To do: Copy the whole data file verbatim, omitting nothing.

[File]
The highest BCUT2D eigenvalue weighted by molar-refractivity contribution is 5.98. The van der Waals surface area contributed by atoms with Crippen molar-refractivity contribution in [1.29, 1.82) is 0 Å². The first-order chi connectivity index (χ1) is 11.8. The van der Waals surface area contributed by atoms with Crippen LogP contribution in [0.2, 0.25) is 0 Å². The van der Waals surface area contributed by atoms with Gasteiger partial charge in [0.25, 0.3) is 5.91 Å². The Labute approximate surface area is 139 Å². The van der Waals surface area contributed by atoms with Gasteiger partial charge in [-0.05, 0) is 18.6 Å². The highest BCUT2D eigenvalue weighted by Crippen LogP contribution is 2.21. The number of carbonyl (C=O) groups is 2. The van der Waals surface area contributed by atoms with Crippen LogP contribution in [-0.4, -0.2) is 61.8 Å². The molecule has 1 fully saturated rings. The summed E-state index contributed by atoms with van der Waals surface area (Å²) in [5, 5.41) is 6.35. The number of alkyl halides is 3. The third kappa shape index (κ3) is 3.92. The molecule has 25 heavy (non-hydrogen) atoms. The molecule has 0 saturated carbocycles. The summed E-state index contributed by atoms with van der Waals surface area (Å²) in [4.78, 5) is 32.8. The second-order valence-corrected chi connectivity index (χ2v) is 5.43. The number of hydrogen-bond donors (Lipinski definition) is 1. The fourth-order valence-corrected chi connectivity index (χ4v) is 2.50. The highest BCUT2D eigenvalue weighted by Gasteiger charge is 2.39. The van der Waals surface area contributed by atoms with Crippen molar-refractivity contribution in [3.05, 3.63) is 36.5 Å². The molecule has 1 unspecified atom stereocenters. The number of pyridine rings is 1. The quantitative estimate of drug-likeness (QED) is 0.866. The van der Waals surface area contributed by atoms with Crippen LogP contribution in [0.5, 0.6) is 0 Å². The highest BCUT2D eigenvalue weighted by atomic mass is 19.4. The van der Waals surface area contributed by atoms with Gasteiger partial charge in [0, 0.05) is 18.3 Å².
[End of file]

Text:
The highest BCUT2D eigenvalue weighted by molar-refractivity contribution is 5.98. The van der Waals surface area contributed by atoms with Crippen molar-refractivity contribution in [1.29, 1.82) is 0 Å². The first-order chi connectivity index (χ1) is 11.8. The van der Waals surface area contributed by atoms with Crippen LogP contribution in [0.2, 0.25) is 0 Å². The van der Waals surface area contributed by atoms with Gasteiger partial charge in [0.25, 0.3) is 5.91 Å². The Labute approximate surface area is 139 Å². The van der Waals surface area contributed by atoms with Gasteiger partial charge in [-0.05, 0) is 18.6 Å². The highest BCUT2D eigenvalue weighted by Crippen LogP contribution is 2.21. The number of carbonyl (C=O) groups is 2. The van der Waals surface area contributed by atoms with Crippen LogP contribution in [-0.4, -0.2) is 61.8 Å². The molecule has 1 fully saturated rings. The summed E-state index contributed by atoms with van der Waals surface area (Å²) in [5, 5.41) is 6.35. The number of alkyl halides is 3. The third kappa shape index (κ3) is 3.92. The molecule has 25 heavy (non-hydrogen) atoms. The molecule has 0 saturated carbocycles. The summed E-state index contributed by atoms with van der Waals surface area (Å²) in [4.78, 5) is 32.8. The second-order valence-corrected chi connectivity index (χ2v) is 5.43. The number of hydrogen-bond donors (Lipinski definition) is 1. The fourth-order valence-corrected chi connectivity index (χ4v) is 2.50. The highest BCUT2D eigenvalue weighted by Gasteiger charge is 2.39. The van der Waals surface area contributed by atoms with Crippen molar-refractivity contribution in [3.05, 3.63) is 36.5 Å². The molecule has 1 unspecified atom stereocenters. The number of pyridine rings is 1. The quantitative estimate of drug-likeness (QED) is 0.866. The van der Waals surface area contributed by atoms with Crippen LogP contribution in [0.5, 0.6) is 0 Å². The highest BCUT2D eigenvalue weighted by atomic mass is 19.4. The van der Waals surface area contributed by atoms with Gasteiger partial charge in [0, 0.05) is 18.3 Å².